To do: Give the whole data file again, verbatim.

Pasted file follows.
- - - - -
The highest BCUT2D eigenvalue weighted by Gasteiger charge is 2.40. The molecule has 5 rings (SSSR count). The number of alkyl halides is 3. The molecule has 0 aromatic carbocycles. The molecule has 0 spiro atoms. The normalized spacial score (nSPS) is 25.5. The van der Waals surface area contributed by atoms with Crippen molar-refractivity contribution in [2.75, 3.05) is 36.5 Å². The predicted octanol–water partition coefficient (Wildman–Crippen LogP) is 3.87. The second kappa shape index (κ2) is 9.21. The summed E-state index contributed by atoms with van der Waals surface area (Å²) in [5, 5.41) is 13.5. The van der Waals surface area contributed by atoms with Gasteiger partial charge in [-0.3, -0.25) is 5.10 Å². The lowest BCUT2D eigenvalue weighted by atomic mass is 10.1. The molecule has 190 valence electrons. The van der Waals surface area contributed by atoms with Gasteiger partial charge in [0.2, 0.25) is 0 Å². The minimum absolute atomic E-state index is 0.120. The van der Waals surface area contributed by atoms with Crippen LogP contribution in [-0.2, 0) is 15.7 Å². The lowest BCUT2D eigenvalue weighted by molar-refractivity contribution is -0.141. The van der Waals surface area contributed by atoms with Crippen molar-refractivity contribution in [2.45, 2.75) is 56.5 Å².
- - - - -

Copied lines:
The highest BCUT2D eigenvalue weighted by Gasteiger charge is 2.40. The molecule has 5 rings (SSSR count). The number of alkyl halides is 3. The molecule has 0 aromatic carbocycles. The molecule has 0 spiro atoms. The normalized spacial score (nSPS) is 25.5. The van der Waals surface area contributed by atoms with Crippen molar-refractivity contribution in [2.75, 3.05) is 36.5 Å². The predicted octanol–water partition coefficient (Wildman–Crippen LogP) is 3.87. The second kappa shape index (κ2) is 9.21. The summed E-state index contributed by atoms with van der Waals surface area (Å²) in [5, 5.41) is 13.5. The van der Waals surface area contributed by atoms with Gasteiger partial charge in [-0.3, -0.25) is 5.10 Å². The lowest BCUT2D eigenvalue weighted by atomic mass is 10.1. The molecule has 190 valence electrons. The van der Waals surface area contributed by atoms with Gasteiger partial charge in [0.2, 0.25) is 0 Å². The minimum absolute atomic E-state index is 0.120. The van der Waals surface area contributed by atoms with Crippen LogP contribution in [-0.2, 0) is 15.7 Å². The lowest BCUT2D eigenvalue weighted by molar-refractivity contribution is -0.141. The van der Waals surface area contributed by atoms with Crippen molar-refractivity contribution in [2.45, 2.75) is 56.5 Å².